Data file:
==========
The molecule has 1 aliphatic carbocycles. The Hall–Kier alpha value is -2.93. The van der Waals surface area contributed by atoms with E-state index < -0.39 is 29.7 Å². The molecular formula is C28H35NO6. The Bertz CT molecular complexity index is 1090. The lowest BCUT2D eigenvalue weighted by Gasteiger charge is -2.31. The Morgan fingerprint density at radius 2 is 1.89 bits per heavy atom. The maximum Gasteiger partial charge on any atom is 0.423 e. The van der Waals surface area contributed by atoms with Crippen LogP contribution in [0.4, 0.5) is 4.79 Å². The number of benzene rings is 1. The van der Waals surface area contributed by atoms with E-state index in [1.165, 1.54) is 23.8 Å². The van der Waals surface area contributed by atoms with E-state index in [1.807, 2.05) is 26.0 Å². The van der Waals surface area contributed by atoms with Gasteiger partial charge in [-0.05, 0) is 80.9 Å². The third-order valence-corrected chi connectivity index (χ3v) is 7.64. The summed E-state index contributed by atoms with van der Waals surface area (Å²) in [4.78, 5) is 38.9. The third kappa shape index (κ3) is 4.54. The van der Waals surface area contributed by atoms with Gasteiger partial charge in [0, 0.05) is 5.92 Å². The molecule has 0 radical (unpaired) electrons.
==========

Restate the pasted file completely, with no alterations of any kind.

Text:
The molecule has 1 aliphatic carbocycles. The Hall–Kier alpha value is -2.93. The van der Waals surface area contributed by atoms with E-state index < -0.39 is 29.7 Å². The molecular formula is C28H35NO6. The Bertz CT molecular complexity index is 1090. The lowest BCUT2D eigenvalue weighted by Gasteiger charge is -2.31. The Morgan fingerprint density at radius 2 is 1.89 bits per heavy atom. The maximum Gasteiger partial charge on any atom is 0.423 e. The van der Waals surface area contributed by atoms with Crippen LogP contribution in [0.4, 0.5) is 4.79 Å². The number of benzene rings is 1. The van der Waals surface area contributed by atoms with E-state index in [1.165, 1.54) is 23.8 Å². The van der Waals surface area contributed by atoms with E-state index in [1.807, 2.05) is 26.0 Å². The van der Waals surface area contributed by atoms with Gasteiger partial charge in [-0.05, 0) is 80.9 Å². The third-order valence-corrected chi connectivity index (χ3v) is 7.64. The summed E-state index contributed by atoms with van der Waals surface area (Å²) in [4.78, 5) is 38.9. The third kappa shape index (κ3) is 4.54. The van der Waals surface area contributed by atoms with Gasteiger partial charge in [0, 0.05) is 5.92 Å². The molecule has 0 radical (unpaired) electrons.